Page last updated at 09:33 GMT, Wednesday, 22 October 2008 10:33 UK

Rapid decline of a healthy worker

By Andy McFarlane
BBC News

Tom King: 'I wasn't aware of the risks'

Some 4,000 people a year are dying from the effects of asbestos, the Health and Safety Executive has said.

Well into his 60s, carpenter Tom King was an active tradesman who regularly carried heavy timber, steel joists and scaffolding.

But within weeks of developing agonising chest pains, he was diagnosed with mesothelioma and given just 18 months to live.

Two years on, the 65-year-old is still battling the illness and able to enjoy his five grandchildren.

But simple tasks like climbing the stairs or tying his shoelaces leave him fighting for breath.

His problems stem from his time as a 15-year-old trainee for Greenwich-based Grant and Partners.

The firm, no longer in business, was refurbishing Courage & Barclay pubs around London and one of his jobs was to cut and fit fire-proof asbestos boarding.

"I had no idea it was dangerous and neither did my governors at the time," said Mr King, from south-east London.

"About 10 years ago, I took off a few old corrugated asbestos cement roofs but by then I knew how to wrap it up and damp it down to make it safe."

Mr King said being told he had mesothelioma, a type of cancer that attacks the lining of the lungs, came as a complete shock.

I can't even get on the floor to play with my grandchildren
Tom King

"I was pretty active until I suddenly got a pain in my chest when I lay down in bed," said the father-of-four.

When prescription painkillers failed to help, he was referred to hospital where a half-litre of fluid was drained from one lung but a bronchoscopy revealed nothing.

Only after a specialist referral did he discover the extent of a problem that - having taken 50 years to develop - would lead to his rapid deterioration.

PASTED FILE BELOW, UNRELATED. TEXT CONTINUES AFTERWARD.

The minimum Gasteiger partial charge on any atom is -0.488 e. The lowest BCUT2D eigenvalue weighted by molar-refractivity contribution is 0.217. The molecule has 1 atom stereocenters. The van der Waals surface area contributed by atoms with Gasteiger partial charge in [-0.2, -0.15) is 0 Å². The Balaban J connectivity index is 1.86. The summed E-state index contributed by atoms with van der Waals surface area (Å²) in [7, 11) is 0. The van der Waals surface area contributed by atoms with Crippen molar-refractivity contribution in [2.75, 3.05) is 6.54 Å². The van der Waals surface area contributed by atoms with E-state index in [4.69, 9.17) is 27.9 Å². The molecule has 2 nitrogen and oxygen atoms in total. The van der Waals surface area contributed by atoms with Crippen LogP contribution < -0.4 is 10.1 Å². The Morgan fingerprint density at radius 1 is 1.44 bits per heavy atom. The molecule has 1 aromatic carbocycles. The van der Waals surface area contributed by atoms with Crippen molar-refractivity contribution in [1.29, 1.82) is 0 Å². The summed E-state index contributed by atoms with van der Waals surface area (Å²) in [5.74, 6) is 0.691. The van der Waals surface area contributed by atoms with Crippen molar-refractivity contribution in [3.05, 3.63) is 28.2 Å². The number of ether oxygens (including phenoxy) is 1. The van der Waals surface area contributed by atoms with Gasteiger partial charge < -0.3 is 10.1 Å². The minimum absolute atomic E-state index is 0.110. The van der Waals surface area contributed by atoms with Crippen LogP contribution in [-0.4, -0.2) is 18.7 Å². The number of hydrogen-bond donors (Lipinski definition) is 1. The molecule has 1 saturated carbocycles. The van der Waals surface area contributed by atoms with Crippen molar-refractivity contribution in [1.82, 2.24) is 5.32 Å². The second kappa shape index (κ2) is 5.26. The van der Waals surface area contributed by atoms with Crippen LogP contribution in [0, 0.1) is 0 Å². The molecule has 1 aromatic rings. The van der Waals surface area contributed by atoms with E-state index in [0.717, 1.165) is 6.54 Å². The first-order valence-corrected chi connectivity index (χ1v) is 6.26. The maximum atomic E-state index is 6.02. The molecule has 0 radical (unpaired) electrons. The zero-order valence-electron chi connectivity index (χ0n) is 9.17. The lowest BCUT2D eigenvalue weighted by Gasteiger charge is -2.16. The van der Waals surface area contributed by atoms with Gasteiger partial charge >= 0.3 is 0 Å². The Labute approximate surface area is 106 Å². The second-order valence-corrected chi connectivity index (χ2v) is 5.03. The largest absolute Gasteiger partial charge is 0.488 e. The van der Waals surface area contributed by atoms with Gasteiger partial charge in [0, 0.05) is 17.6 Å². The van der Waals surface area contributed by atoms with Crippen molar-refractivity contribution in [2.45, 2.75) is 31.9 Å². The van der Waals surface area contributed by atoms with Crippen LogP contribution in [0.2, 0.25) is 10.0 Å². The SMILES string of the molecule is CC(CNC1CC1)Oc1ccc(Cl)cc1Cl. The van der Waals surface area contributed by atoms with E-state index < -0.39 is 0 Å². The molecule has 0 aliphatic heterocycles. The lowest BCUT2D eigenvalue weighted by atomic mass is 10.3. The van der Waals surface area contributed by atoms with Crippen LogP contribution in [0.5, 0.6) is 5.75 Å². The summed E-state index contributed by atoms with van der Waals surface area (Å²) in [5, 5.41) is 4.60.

"When the doctor said I had mesothelioma, I said 'what's that?'. Until recently, not many people had heard of it.

"Now I can't even get on the floor to play with my grandchildren. I used to play the odd round of golf but I can't swing any more."

Several sessions of chemotherapy and an operation to remove the affected lung helped extend his life expectancy and Mr King is philosophical about the time he has left.

Concerns for colleagues

"I'm a member of the National Trust and I can walk short distances on the flat, so I often visit their parks. And I'm going to be a grandfather again shortly, so I'm really looking forward to that," said Mr King.

"If I go round being depressed, then that's just time wasted so I try to be as happy as I can. I have a wonderful family and friends."

However, he does worry about those who have followed him into the trades.

"I don't think people are aware of the risks from asbestos," he said.

"It's still in a lot of old buildings and not just in fire-proofing but decorative ceilings and so many other things that people don't realise.

"What makes me angry is that you can't sue the companies that manufactured it."


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